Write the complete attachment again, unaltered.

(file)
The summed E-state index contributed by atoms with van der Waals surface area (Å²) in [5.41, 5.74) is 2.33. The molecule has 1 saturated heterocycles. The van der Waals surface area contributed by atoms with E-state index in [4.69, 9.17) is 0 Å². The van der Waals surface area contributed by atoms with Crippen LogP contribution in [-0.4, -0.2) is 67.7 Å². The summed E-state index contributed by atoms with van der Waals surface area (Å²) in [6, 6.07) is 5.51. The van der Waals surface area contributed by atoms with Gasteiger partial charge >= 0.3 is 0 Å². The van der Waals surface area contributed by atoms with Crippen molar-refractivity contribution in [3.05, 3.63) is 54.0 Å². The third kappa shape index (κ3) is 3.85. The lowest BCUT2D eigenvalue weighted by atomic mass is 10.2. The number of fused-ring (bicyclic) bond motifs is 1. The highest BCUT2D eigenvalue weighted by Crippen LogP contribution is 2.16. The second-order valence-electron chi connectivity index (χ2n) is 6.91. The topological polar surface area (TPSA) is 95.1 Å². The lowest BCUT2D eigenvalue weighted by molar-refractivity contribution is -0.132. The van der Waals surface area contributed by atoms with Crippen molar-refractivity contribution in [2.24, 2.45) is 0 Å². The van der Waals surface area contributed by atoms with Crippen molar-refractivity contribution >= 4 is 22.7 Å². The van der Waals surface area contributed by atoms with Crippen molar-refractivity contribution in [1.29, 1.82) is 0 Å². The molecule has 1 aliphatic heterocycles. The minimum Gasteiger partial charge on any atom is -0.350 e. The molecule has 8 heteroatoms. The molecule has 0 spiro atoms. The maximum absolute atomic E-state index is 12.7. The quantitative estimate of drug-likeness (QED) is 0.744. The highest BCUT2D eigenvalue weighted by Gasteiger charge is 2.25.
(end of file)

The summed E-state index contributed by atoms with van der Waals surface area (Å²) in [5.41, 5.74) is 2.33. The molecule has 1 saturated heterocycles. The van der Waals surface area contributed by atoms with E-state index in [4.69, 9.17) is 0 Å². The van der Waals surface area contributed by atoms with Crippen LogP contribution in [-0.4, -0.2) is 67.7 Å². The summed E-state index contributed by atoms with van der Waals surface area (Å²) in [6, 6.07) is 5.51. The van der Waals surface area contributed by atoms with Gasteiger partial charge >= 0.3 is 0 Å². The van der Waals surface area contributed by atoms with Crippen molar-refractivity contribution in [3.05, 3.63) is 54.0 Å². The third kappa shape index (κ3) is 3.85. The lowest BCUT2D eigenvalue weighted by atomic mass is 10.2. The number of fused-ring (bicyclic) bond motifs is 1. The highest BCUT2D eigenvalue weighted by Crippen LogP contribution is 2.16. The second-order valence-electron chi connectivity index (χ2n) is 6.91. The topological polar surface area (TPSA) is 95.1 Å². The lowest BCUT2D eigenvalue weighted by molar-refractivity contribution is -0.132. The van der Waals surface area contributed by atoms with Crippen molar-refractivity contribution in [2.24, 2.45) is 0 Å². The van der Waals surface area contributed by atoms with Crippen molar-refractivity contribution >= 4 is 22.7 Å². The van der Waals surface area contributed by atoms with Crippen molar-refractivity contribution in [1.29, 1.82) is 0 Å². The molecule has 1 aliphatic heterocycles. The minimum Gasteiger partial charge on any atom is -0.350 e. The molecule has 8 heteroatoms. The molecule has 0 spiro atoms. The maximum absolute atomic E-state index is 12.7. The quantitative estimate of drug-likeness (QED) is 0.744. The highest BCUT2D eigenvalue weighted by Gasteiger charge is 2.25.